Losing a high-ranked position can have a devastating effect on revenues for an aptly-ranked site, and if you’ve been depending on Google as your main source of traffic, it can cripple your business. Some marketers may throw in the towel at this point, but if you’ve got any moxie as an entrepreneur, the first thing on your mind will typically be, “Okay, what can I do about this?”

As you may have heard, one course of action is to submit a request for reconsideration with Google. This is essentially when you go knocking on Google’s door and humbly ask if they’ll have another look.

reconsideration request

Before Submitting a Reconsideration Request

If your linking practices have been generally ethical and you really feel Google made a mistake, it can be tempting to jump right over to the reconsideration page, fill in your info, and hit the key to submit with a defiant vigor. While your annoyance and frustration are understandable, don’t be too hasty.

Stop for a moment and take a hard look at your site. You may want to brush up on the latest SEO changes as well as check to see if there’s been a recent algorithm update.
Go over the Webmaster Guidelines. Have a look at your link profile. Can you see why Google might find your links spammy? Things to look out for include site-wide links, reciprocal links, blog networks, too many anchor text links, or forum links.

If your links are iffy, you should probably do some cleaning up before inviting a closer look and maybe even leverage the Google disavow tool.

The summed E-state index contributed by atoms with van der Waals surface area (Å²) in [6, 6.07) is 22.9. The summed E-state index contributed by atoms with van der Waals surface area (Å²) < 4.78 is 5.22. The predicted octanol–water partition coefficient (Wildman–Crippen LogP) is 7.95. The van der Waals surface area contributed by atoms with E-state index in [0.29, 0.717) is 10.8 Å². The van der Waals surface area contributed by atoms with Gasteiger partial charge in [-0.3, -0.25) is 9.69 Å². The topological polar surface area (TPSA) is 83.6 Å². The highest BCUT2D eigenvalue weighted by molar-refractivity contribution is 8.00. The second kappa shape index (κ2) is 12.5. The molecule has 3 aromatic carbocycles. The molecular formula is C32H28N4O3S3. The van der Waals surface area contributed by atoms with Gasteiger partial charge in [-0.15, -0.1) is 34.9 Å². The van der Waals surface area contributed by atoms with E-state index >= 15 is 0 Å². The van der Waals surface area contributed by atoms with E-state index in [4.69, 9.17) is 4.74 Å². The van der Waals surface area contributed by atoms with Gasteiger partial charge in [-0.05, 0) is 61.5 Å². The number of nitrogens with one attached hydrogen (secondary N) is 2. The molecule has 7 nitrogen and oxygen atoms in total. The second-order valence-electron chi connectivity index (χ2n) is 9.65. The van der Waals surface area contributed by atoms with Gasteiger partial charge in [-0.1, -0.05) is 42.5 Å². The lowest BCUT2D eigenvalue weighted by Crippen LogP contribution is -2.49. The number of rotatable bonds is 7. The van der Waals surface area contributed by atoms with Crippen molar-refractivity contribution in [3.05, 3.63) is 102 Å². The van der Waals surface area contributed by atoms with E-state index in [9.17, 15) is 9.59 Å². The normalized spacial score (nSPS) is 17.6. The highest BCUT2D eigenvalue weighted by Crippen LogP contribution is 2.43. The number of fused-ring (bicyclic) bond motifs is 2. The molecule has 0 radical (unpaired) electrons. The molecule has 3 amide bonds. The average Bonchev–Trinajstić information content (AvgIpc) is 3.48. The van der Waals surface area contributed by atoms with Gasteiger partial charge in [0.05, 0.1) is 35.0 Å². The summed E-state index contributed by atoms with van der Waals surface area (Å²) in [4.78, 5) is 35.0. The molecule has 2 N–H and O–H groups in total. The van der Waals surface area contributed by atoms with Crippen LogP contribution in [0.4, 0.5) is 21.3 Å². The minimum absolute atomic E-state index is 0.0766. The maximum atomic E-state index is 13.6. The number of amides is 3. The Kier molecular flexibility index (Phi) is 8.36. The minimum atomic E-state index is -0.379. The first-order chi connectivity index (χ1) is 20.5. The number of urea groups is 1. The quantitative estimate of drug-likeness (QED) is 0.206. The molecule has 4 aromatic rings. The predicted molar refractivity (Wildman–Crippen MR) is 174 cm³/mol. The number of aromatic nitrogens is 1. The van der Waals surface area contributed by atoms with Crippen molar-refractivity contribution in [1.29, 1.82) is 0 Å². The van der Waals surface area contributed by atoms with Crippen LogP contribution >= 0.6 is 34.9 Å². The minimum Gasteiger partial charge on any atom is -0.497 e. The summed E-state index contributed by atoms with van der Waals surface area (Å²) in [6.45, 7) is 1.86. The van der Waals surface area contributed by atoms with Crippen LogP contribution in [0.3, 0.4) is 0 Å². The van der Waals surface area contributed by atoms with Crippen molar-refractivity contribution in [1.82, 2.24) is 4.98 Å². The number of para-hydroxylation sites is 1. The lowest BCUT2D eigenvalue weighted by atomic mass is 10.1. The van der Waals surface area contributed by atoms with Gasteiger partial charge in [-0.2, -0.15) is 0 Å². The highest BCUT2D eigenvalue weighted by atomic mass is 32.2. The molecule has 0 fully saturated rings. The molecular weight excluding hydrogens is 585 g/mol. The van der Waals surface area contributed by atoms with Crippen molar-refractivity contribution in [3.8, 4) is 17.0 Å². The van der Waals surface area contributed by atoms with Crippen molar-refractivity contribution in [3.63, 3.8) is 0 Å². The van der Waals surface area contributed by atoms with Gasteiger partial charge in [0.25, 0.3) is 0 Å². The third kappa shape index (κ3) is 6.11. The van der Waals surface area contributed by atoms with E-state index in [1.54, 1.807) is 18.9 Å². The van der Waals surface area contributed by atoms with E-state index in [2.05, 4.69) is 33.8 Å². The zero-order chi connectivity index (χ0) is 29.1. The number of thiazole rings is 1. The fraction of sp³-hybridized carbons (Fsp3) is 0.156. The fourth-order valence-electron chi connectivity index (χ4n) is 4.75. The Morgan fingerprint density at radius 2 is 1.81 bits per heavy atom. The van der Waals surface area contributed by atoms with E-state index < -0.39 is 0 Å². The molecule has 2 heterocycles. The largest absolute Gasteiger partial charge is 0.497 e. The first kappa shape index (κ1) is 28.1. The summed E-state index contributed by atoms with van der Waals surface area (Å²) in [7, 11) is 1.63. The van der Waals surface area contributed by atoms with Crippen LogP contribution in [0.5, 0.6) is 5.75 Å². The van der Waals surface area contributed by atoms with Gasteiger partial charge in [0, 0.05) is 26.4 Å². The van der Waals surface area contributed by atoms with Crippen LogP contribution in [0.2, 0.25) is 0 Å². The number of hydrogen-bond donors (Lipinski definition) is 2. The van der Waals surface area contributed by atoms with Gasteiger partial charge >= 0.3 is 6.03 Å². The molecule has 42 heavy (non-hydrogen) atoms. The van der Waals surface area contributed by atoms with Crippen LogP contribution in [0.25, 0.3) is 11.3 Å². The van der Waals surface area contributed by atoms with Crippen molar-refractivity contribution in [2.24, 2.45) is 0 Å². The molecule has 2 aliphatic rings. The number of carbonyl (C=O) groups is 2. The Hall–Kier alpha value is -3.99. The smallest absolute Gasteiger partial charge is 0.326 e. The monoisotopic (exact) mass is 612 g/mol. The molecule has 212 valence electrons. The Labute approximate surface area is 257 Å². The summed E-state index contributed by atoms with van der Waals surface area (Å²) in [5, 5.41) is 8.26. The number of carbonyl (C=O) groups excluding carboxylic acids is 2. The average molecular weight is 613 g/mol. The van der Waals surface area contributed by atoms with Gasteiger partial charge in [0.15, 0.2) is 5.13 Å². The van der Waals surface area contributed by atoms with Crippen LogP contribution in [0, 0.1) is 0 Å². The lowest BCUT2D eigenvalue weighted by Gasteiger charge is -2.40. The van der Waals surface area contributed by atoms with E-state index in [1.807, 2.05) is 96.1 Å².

When a Reconsideration Request Makes Sense

A reconsideration request is not always going to help you. What you need to understand is that this process is only meant to counteract instances of manual penalty. So if your drop in rankings is tied to a recent update of the Penguin or Panda algorithms, you’ll simply have to wait for the next update for any changes to go into effect.

On the other hand, if you received an unnatural links penalty, which is levied after a manual review of your site, this is when a request makes sense – especially if you feel Google made a mistake in penalizing your site or you’ve gone ahead and cleaned up the dirty links that were the problem.

Anther good time to ask for a second chance is when you just bought a domain or site that has been penalized due to the actions of the previous owner, though you may have to show indications that you’re new marketing campaign is more legitimate.

How to Submit Your Request

Google has a simple form you can use to submit your request. You can find it here. After going over their Webmaster Guidelines to double-check your site’s integrity, you can send them a message explaining the specifics of your rankings drop as well as any info about SEO companies you’ve used and what they did to rank your site.

Be sure to write a professional, error-free message, and explain what actions you’ve taken to rectify the situation. Also, be aware that Google holds monetized websites to a higher standard than others.
Good luck!